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Patello-femoral Joint Replacement

Mr Prakash is a knee specialist in Birmingham

Patello-femoral Joint Replacement in Birmingham

Prof Prakash specialises predominantly in knee and hip joint surgery especially for young adults (age 20-65). He routinely performs surgery related to sports injuries and arthritis and one of his key focuses is on Patello-femoral Joint Replacement.

mr divya prakash specialist in knee and hip surgery, specialist knee surgeon in Birmingham, UK

Patello-femoral Joint Replacement

A person experiencing pain going up and down stairs, may be suffering from arthritis of the front of the knee (which in medical terms is known as the patello-femoral or PFJ) compartment. Such a problem is fairly common. Although other surgical procedures may be performed to off-load this part of the joint, none give the patient relief from pain as consistently as replacement of this part of the joint. The patient is freed from the pain of their condition promptly after surgery. Full range of movement is achieved without too much trouble, and patients are able to negotiate stairs normally.


In this procedure, the damaged part of the joint is prepared to accept the prosthesis. The replacement for the removed kneecap is made of plastic, while that for the thigh bone is made of metal. Bone cement is used to fix the prosthesis in place.

There is greater than 90% chance of survival of the prosthesis for ten years. If arthritis develops in the remaining (natural) part of the knee, or if the prosthesis fails, it can be removed and replaced with a standard total knee replacement without too much technical difficulty.

The advantages of a PFJ replacement are very similar to that of UKR:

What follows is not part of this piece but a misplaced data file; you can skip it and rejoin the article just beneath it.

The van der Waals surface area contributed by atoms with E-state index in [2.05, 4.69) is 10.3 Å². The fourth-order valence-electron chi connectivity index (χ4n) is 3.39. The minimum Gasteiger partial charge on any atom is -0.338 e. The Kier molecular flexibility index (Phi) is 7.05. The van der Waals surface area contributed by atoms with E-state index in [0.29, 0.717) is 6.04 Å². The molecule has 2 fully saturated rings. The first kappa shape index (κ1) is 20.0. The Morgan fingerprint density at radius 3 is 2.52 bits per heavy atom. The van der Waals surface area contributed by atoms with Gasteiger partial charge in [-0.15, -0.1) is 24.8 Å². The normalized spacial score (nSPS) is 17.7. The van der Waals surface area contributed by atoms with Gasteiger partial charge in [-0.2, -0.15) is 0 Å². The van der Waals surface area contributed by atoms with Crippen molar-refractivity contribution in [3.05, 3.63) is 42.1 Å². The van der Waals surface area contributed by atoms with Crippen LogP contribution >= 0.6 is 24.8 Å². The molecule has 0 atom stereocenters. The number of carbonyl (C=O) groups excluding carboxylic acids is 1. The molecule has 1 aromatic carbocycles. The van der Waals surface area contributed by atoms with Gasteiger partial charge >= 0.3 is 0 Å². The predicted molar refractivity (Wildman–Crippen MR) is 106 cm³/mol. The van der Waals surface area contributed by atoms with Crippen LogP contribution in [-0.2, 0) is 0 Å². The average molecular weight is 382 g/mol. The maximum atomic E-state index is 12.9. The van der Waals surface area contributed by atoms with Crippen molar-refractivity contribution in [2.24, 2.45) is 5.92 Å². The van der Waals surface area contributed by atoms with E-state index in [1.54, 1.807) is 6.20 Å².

A ‘natural’ feel of the joint
Much greater conservation of bone
Prompt relief of pain
Much less blood loss
A shorter hospital stay (usually no more than two or three days)
The disadvantages of a PFJ replacement:

Suitable only for selected patients
Should be performed only by experienced surgeons
It may need to be converted to a total knee replacement eventually
Mr Prakash’s approach: I encourage my patients to lose weight if they are overweight, as this will increase the life span of the replaced joint. To ensure the suitability of the patient for PFJ replacement, I like to perform arthroscopy (keyhole surgery) initially; the PFJ replacement may then follow later. I also try and preserve the patella and not replace it, instead replace only the trochlea which is the area where the patella sits.


A torn ACL does not heal spontaneously. To stabilise the joint, a new ligament has to be reconstructed using a graft using one of the following materials:

  • Patellar tendon graft
  • Hamstring graft
  • Synthetic graft
  • Allograft
  • Quadriceps tendon graft

A tunnel is drilled first through the shin bone and then through the thigh bone. An appropriate sized graft is passed through the tunnels and fixed very securely in each bone, using either large screws or other appropriate fixing devices. When tendon tissue is first harvested for a graft, it loses its blood supply. As a result its strength deteriorates until a new blood supply is established in it. When the graft tissue is inserted into the knee, the healing process starts and gradually new blood vessels grow into it. New cells migrate into the tissue and begin to repair and re-model the graft.

Patient physical activity is restricted, particularly for the first six weeks. After that, the activity may be gradually increased. It is usually nine to 12 months before unrestricted activities are permitted.

Mr Prakash’s approach: I perform this surgery using the arthroscope via keyhole surgery, enabling me to make sure that any other injuries to the joint are assessed and treated. It also helps me optimise the position of the graft. I prefer to use the patellar tendon graft as it has stood the test of time. It is also the preferred graft material for professional athletes and sports persons. I have performed this routinely in soldiers who have been able to achieve the highest level of fitness to be able to be deployed to war zones. I therefore chose to use this graft in not only high performance individuals, including sportsmen, but all my patients. However, I also use the hamstring tendons as graft in low demand patients, and place the graft in anatomical position. My patients go home on the day after surgery, once pain control has been achieved.

*with crutches

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